On Stoicism: Dealing With Hardship

The last few blogs have been centered around what I think about recent things. I’ve drifted from writing about how I feel about the things that have transpired in my life recently. I’ll attempt to do that here.

What I, and all of humanity, are going through now is something that is so extraordinary and unprecedented that all of us are living in lockdown just to survive. I must confess that recent developments in my circumstances, such as having to leave my dorm on minute’s notice, taking a gamble by staying back in a foreign country and then not being able to return home on a whim, and a certain breakdown of a cherished friendship have made me gloomy and uncertain about my short-term circumstances.

Feeling blue?

Of course, I do exaggerate. I am still in good health, comfortable, in the presence of family who have gone above and beyond to take care of me. In fact, I am more blessed than I oft realize. Still then, what is that saying about the devil being in the details? There is no doubt in my mind that I will recover, that I will go through these things and come out a better man, but what does hurt and cause existential pain is the current situation: when will I recover? when will I get back home? when will I get over losing a friend?

I have been alerted to the fact that my writing serves as a facade: I seem more mature, composed and in tune with my state of mind than I really am.

What you don’t see is that every thing I write, while it does of course stem from my own intellect, emotion and belief, is thoroughly curated before I put it out. Nothing I write is disingenuous or fake, that would be a deception so grave that I may as well smash my laptop and tear down this website. Still, it goes through a process where my raw train of thought is edited, the words and sentences made to sound more coherent, composed and intelligent than they would if I was to talk about them at random.

It is no lie that all of us go through hardship. I don’t know what it is for you, but I do understand that fundamental fact. We have troubles, financially, physically and emotionally. Even familial or personal.

Stoicism is the school of thought that has resonated with me for all of my life. As far as I have been able to restraint myself, I have never believed that complaining about a problem will ever get me through it. Stoicism has one fundamental motto: take it on the chin, and move on.

If you have had the good fortune of coming across the masterpiece succinctly titled ‘If’, by Rudyard Kipling, then you will know that stoicism is at the heart of it. Here are some of Kipling’s finest lines:

If you can keep your [cool] when all about you   

    Are losing theirs and blaming it on you,   

If you can trust yourself when all men doubt you,

    But make allowance for their doubting too;   

If you can wait and not be tired by waiting,

    Or being lied about, don’t deal in lies,

Or being hated, don’t give way to hating,

    And yet don’t look too good, nor talk too wise.

There are moments in my life where everything that can go wrong, has gone wrong. (Murphy’s law, right?)

I have suffered failure with grades, friendships, other relationships and in my personal pursuits of things I’ve wanted to do. Often times these have come together, and life has felt burdening. Yet, in the lowest points of the graph of your life’s trajectory, heed Kipling’s wisdom. Trust yourself, be sincere, and don’t boast, or feel ‘too’ clever.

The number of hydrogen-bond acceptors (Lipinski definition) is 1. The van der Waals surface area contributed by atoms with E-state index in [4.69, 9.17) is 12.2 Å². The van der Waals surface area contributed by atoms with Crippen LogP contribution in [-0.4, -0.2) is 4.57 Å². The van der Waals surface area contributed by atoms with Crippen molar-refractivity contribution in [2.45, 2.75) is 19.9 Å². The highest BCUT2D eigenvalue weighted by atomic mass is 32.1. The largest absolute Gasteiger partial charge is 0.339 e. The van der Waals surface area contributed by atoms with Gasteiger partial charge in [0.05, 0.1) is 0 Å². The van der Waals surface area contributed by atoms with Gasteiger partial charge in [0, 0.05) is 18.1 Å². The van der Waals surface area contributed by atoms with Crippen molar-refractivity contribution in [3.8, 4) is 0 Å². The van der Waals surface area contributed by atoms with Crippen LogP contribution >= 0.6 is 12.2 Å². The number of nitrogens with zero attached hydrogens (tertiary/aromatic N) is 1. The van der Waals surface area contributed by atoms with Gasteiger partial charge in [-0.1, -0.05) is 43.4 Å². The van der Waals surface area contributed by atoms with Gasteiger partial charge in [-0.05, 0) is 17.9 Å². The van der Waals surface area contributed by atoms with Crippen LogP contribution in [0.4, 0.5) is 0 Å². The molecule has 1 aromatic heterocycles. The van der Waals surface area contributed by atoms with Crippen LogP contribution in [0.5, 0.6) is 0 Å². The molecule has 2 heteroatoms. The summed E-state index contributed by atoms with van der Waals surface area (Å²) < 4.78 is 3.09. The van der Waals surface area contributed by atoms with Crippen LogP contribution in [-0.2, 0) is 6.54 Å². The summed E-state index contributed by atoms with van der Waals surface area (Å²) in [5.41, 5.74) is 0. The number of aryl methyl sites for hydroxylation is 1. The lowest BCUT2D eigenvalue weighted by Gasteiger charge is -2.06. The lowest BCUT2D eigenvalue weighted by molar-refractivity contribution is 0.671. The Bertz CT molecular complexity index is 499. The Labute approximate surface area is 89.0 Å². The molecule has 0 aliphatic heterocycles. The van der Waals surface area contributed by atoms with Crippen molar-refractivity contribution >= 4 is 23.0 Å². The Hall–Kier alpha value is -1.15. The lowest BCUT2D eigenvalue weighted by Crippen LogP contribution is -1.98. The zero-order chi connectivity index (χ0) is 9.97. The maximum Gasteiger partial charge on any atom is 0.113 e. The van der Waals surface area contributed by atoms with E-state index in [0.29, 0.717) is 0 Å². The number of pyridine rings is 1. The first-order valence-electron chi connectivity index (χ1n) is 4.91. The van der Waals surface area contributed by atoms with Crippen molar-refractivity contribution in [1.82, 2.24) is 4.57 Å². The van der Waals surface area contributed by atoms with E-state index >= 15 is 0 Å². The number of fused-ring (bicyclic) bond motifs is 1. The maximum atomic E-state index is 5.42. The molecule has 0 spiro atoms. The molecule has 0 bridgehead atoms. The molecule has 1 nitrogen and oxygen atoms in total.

If you can make one heap of all your winnings

    And risk it on one turn of pitch-and-toss,

And lose, and start again at your beginnings

    And never breathe a word about your loss

Click here to listen to Kipling’s poem

Kipling’s poem is an important lesson in being determined and unshakeable. I suppose it is easier to say than it is to act stoic, but whenever I’m staring in the face of uncertainty, this is what I like to go back and read from time time.

Another great reminder is that we’ve been in this position before: we have had moments that we’ve found ourselves caught up in a situation which we weren’t sure we would be able to get through. Guess what? We did. You’ve weathered 100% of your bad days!

In the recent years I’ve learned to take things as they are. There’s a sense of liberation in abandoning worries about things that are out of our control, like what my old friends or past companions think of me. I’ve always done the best I could with what I knew, some times the dice roll in your favour, and sometimes they don’t. You roll with the punches and do what you can with what you have.

Here’s another quote from Les Brown that I’m a big fan of:

That’s all for this one. Time in quarantine is allowing me to write more, and I’d like to keep putting out meaningful writing, at the same time deal with my own emotions, even if the post is short like this.

Stay safe out there.

Until next time,


5 thoughts on “On Stoicism: Dealing With Hardship

  1. Hriday yet another beautifully written piece by you 🙂
    This situation in the world is almost surreal but this too shall pass…
    Until then you be safe & keep writing 🤗

    Liked by 1 person

  2. This is truly a well researched and well though out post on stoicism. So much so that I had to save it and come back to it every once in a while.

    I agree with your points. I myself have written on stoicism here https://kendikay.wordpress.com/2020/05/12/how-to-survive-a-pandemic-and-how-marcus-aurelius-can-help/

    I think Stoics posses a better grasp of reality and accepting of the same and are essentially, stronger in some aspect when faced with adversity. I believe that stoicism is a philosophy that may very well save lives.

    Liked by 1 person

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